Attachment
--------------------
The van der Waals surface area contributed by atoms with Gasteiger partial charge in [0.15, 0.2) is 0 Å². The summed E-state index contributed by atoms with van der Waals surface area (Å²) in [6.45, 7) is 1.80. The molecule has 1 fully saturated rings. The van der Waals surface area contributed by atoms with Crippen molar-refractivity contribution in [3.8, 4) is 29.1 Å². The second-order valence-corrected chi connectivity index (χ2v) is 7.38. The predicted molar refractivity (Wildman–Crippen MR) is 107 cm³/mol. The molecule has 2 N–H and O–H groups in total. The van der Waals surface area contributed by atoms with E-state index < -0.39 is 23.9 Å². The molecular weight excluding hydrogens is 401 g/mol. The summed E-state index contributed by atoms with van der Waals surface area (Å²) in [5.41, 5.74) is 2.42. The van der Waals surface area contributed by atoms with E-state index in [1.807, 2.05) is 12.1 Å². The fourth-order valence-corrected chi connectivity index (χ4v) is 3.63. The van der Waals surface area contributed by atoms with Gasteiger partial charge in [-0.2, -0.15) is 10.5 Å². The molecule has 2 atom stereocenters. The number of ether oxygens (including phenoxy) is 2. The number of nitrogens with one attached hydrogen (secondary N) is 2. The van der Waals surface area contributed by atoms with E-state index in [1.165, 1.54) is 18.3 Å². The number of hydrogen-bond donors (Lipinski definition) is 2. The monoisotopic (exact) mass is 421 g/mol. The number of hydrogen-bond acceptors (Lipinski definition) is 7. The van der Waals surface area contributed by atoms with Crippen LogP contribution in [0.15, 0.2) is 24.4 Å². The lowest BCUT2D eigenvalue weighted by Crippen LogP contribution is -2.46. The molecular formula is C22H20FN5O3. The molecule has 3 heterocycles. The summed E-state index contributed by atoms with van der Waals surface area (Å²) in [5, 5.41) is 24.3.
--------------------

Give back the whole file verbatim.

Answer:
The van der Waals surface area contributed by atoms with Gasteiger partial charge in [0.15, 0.2) is 0 Å². The summed E-state index contributed by atoms with van der Waals surface area (Å²) in [6.45, 7) is 1.80. The molecule has 1 fully saturated rings. The van der Waals surface area contributed by atoms with Crippen molar-refractivity contribution in [3.8, 4) is 29.1 Å². The second-order valence-corrected chi connectivity index (χ2v) is 7.38. The predicted molar refractivity (Wildman–Crippen MR) is 107 cm³/mol. The molecule has 2 N–H and O–H groups in total. The van der Waals surface area contributed by atoms with E-state index < -0.39 is 23.9 Å². The molecular weight excluding hydrogens is 401 g/mol. The summed E-state index contributed by atoms with van der Waals surface area (Å²) in [5.41, 5.74) is 2.42. The van der Waals surface area contributed by atoms with E-state index in [1.807, 2.05) is 12.1 Å². The fourth-order valence-corrected chi connectivity index (χ4v) is 3.63. The van der Waals surface area contributed by atoms with Gasteiger partial charge in [-0.2, -0.15) is 10.5 Å². The molecule has 2 atom stereocenters. The number of ether oxygens (including phenoxy) is 2. The number of nitrogens with one attached hydrogen (secondary N) is 2. The van der Waals surface area contributed by atoms with E-state index in [1.165, 1.54) is 18.3 Å². The number of hydrogen-bond donors (Lipinski definition) is 2. The monoisotopic (exact) mass is 421 g/mol. The number of hydrogen-bond acceptors (Lipinski definition) is 7. The van der Waals surface area contributed by atoms with Crippen LogP contribution in [0.15, 0.2) is 24.4 Å². The lowest BCUT2D eigenvalue weighted by Crippen LogP contribution is -2.46. The molecular formula is C22H20FN5O3. The molecule has 3 heterocycles. The summed E-state index contributed by atoms with van der Waals surface area (Å²) in [5, 5.41) is 24.3.